being human we are not saints. Al Gore does not fly around private
jets because he is bad; he flies around in private jets because he
can afford to—as would I.

It seems to me hypocritical to criticize Al Gore for using private jets unless you have enough money to be able to do so and do not. But it also seems to me that a regime that
allows the most prominent spokesman in the US for doing something
about climate change to have an extraordinarily large carbon
footprint in the long run is bound to breed more cynicism about
sustainability than converts, no matter how effective it is in the
short run. What I am saying is that the cause of sustainability and
dealing with the impacts of climate crisis would be much better
served if we stopped trying to hoodwink ourselves and others into
thinking we can offset our carbon footprints. If we feel guilty about
our carbon footprints we should reduce them or get over our guilt. We
can’t fool the glaciers into melting less. What’s more, all of the
above assumes that the money that received from the offset buyers is
spent honestly. That is a hopelessly optimistic assumption.

While there must be instances in which the money is being honestly spent on
projects that promise to reduce greenhouse gases in the atmosphere,
there also must be many other instances in which to put it bluntly
the money is being ripped off.

Costa Rica

In a way even more pernicious than the out and out rip offs is offset
money going to good causes dishonestly represented. An example of
this is that the majority of the money spent for offsets in Costa
Rica is used to protect old growth forest in parks and reserves. It
is logical that it should be this way. Costa Rica is famous for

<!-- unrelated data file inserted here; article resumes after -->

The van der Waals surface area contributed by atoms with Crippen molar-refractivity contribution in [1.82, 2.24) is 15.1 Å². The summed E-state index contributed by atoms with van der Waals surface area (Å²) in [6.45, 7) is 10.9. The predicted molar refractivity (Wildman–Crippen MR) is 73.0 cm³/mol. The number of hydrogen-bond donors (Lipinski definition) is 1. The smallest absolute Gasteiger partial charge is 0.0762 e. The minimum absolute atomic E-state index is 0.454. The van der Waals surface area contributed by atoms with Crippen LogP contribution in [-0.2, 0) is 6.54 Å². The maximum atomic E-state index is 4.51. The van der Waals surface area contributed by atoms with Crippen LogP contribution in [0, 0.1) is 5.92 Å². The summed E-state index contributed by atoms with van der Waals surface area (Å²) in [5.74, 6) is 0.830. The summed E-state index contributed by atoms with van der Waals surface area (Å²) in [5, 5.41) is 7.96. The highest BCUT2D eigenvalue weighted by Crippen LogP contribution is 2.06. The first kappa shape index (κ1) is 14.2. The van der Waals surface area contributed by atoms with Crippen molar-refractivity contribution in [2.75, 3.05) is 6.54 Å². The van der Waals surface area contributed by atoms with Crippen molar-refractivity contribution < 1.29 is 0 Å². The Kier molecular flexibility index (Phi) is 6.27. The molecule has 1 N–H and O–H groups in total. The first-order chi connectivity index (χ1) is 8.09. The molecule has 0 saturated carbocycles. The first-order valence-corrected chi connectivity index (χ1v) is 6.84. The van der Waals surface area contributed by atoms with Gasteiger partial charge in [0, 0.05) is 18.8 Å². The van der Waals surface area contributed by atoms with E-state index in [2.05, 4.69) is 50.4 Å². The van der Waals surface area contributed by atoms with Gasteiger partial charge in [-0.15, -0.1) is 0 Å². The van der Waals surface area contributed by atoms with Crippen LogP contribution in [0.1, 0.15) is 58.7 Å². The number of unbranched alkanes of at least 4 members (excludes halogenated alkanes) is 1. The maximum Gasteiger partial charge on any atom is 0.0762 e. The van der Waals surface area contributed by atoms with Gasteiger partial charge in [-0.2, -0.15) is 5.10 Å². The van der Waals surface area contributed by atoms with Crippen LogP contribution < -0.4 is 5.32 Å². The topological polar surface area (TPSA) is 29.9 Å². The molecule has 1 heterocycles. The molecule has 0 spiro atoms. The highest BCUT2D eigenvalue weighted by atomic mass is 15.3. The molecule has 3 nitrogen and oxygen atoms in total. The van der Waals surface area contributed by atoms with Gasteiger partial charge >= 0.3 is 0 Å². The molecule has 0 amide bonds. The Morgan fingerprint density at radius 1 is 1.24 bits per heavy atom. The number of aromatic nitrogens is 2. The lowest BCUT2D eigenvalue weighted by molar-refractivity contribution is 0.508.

protecting old growth tropical forests and an impressive percentage
of the national territory is under protection.

Furthermore maintaining old growth forest is a very worthy cause.
There is one small problem. Old growth tropical forests are carbon
neutral; they do not offset any carbon. Reforestation of pastures
sequesters carbon, but in Costa Rica very little of the carbon offset
money goes into reforestation, because the owners of the pastures are
dispersed and not connected to the international networks that dole
out the offset money. Also, in many cases the money for offsets is
not enough to reforest a pasture. It is only enough to protect a
forest that you are going to protect anyway. Gotta pay those
administrative and marketing costs. What you do get with offsets is
a whole industry with a vested interest against carbon taxes that
would be high enough to actually reduce the amount of carbon we
generate. As I pointed out above, with a high carbon tax, the offset
brokers are going to have to find other work. While carbon offsets
do not get you a whole lot of sustainability, what they do get you is
hype. Google Carbon Neutral and you get 1,930,000 results.
Costa Rica’s Nature Air, Silverjet and Netjets
all claim to be the world’s first carbon neutral aviation company. I
lost count at 25 “first” carbon neutral conferences. All through the
magic of offsets. By and large the media reports all this with a
straight face.

Media Darlings

Right now carbon neutrality through offsets is a media darling. Years
ago a week did not go by when some journalist did not ask me up about
what we were doing to support local communities. Now the media
wouldn’t notice if we were running a white slavery operation in a
local community as long as it was carbon neutral. Media darlings
have a way of becoming media goats. Almost certainly in my view the
press is going to start to investigate the most ridiculous claims and
how the money is spent. They will concentrate on the worse abuses and
tar good and bad with the same brush. As somebody said, “The new
yellow journalism is green.”

Science

Which brings me to the science: Every responsible scientist that I
can find believes that the climate is changing, and that on balance
the impacts will be more or less catastrophic. As time goes on, the
direr the predictions of responsible mainstream scientists. The most
pessimistic, people like James Lovelock, go so far as to contemplate
the possibility that eventually climate change will threaten